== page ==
Third, and citing § 7101(b) of the Statute, the Respondent argues that the Judge erred in finding that bargaining over the implementation of judgments would not have an adverse impact on the efficiency of the federal service. The Respondent specifically contends that: 1) the issuing court would object to any delay in implementation resulting from bargaining; 2) delays in implementation would be prejudicial to the complainant's rights; and 3) the Judge's decision is applicable to decrees resulting from contested adjudications as well as decrees adopting settlements. Further, the Respondent notes that in this case, the Charging Party's president, who objected to the settlement agreement, used the Judge's recommended decision to criticize the Department of Justice's representation of the Respondent in the court proceeding. According to the Respondent, "[a]n effective and efficient Government is not promoted when an [adjudicatory] body such as the Authority, provides fodder for attacking the [Department of Justice]." Exceptions at 32.

      Fourth, the Respondent contends, contrary to the Judge, that this case implicates the same issues as those addressed in Luke AFB and other cases. In Luke AFB, the Authority applied the formal discussion provisions of the Statute, § 7114(a)(2)(A), to a settlement conference concerning a discrimination complaint filed pursuant to EEOC procedures. Luke AFB was reversed by the Ninth Circuit. Luke Air Force Base, Ariz. v. FLRA, 208 F.3d 221 (9th Cir. 1999). Further, the Respondent characterizes the instant case as "the latest in a line of cases in which the Authority has attempted to assert jurisdiction over [discrimination complaints]," and states that such attempts "have been uniformly rejected by the courts." Exceptions at 33. In addition, the Respondent contends that the Authority has demonstrated a "cavalier attitude, if not downright hostility, towards protecting the interests of minorities and women where it involves any countervailing union interests." Id. at 34. Citing Dep't of the Navy, Naval Facilities Eng'g Command, W. Div., San Bruno, Cal., 45 FLRA 138 (1992) (NFEC, San Bruno) and Dep't of the Air Force, Grissom Air Force Base, Ind., 51 FLRA 7 (1995) (Grissom AFB), the Respondent contends that the Authority has found that racist and sexist language is "acceptable" and protected by the Statute. Exceptions at 34. Further, the Respondent claims that the Authority has held that it is an unfair labor practice for an agency to investigate allegations of discriminatory behavior by union officials (citing U.S. Dep't of Veterans Affairs, 56 FLRA 696 (2000)).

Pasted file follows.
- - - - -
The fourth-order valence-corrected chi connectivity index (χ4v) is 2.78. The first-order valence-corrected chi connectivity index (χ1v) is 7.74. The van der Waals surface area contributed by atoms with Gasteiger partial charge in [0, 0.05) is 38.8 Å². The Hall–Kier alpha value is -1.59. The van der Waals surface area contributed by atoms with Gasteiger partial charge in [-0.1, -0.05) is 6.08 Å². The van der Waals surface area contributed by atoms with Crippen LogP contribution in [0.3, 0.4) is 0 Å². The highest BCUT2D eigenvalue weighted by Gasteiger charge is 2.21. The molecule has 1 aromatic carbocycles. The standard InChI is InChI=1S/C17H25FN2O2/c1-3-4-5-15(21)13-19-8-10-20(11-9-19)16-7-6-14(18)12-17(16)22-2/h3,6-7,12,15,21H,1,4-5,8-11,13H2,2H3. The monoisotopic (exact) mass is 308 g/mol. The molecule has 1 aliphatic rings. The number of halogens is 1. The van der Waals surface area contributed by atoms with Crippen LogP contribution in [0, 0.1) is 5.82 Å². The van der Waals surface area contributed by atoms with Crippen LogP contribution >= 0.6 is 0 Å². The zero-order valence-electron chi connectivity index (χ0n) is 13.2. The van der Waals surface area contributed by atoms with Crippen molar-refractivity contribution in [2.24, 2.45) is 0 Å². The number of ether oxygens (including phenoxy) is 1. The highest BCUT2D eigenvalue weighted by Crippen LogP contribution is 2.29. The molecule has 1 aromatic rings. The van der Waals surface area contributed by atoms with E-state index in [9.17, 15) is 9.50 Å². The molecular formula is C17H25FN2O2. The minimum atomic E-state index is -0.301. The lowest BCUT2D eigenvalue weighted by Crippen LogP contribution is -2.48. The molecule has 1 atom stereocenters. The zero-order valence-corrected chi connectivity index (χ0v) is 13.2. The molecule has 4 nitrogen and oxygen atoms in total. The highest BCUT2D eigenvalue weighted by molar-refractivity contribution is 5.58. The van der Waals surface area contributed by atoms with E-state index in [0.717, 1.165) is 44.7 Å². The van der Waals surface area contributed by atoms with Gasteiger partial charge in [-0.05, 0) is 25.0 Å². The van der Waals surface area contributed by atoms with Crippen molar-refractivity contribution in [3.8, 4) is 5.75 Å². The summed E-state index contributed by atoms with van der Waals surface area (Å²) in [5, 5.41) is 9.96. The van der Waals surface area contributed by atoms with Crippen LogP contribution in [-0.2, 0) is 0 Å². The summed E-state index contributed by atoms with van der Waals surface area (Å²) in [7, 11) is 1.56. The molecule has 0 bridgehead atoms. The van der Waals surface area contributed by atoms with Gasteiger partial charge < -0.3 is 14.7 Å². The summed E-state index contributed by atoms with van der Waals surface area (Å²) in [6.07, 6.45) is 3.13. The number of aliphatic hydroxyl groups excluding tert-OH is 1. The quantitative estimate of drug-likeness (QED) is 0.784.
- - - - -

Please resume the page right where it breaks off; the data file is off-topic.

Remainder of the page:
B.     General Counsel's Opposition

      Initially, the General Counsel notes that the Respondent stipulated that implementing the settlement agreement adversely affected bargaining unit employees. According to the General Counsel, the Judge properly applied Authority precedent.

      In addition, the General Counsel contends generally that the Respondent's exceptions are without merit [ v57 p395 ] because they relate to bargaining over the substantive aspects of the court order. The General Counsel points out that the only bargaining obligation recognized by the Judge was an obligation to bargain matters related to the impact and implementation of the settlement decree.

      Finally, the General Counsel asserts that this case does not implicate the decision in Luke AFB because that case concerned formal discussion rights under § 7114(a)(2)(A), a matter not at issue in the instant case.

IV.     Analysis and Conclusions

A.     The Respondent Was Obligated to Bargain over the Impact and Implementation of Changes Resulting from a Court-approved Settlement of a Discrimination Complaint

1.     General Principles

      It is well established that when implementing a change in conditions of employment affecting bargaining unit employees, an agency is required to provide the exclusive representative with notice of, and an opportunity to bargain over, those aspects of the change that are within the duty to bargain. E.g., Fed. Bureau of Prisons, Fed. Corr. Inst., Bastrop, Tex., 55 FLRA 848, 852 (1999) (FCI Bastrop). This proposition is grounded in the Statute, the Statute's legislative history and analogous private sector practice.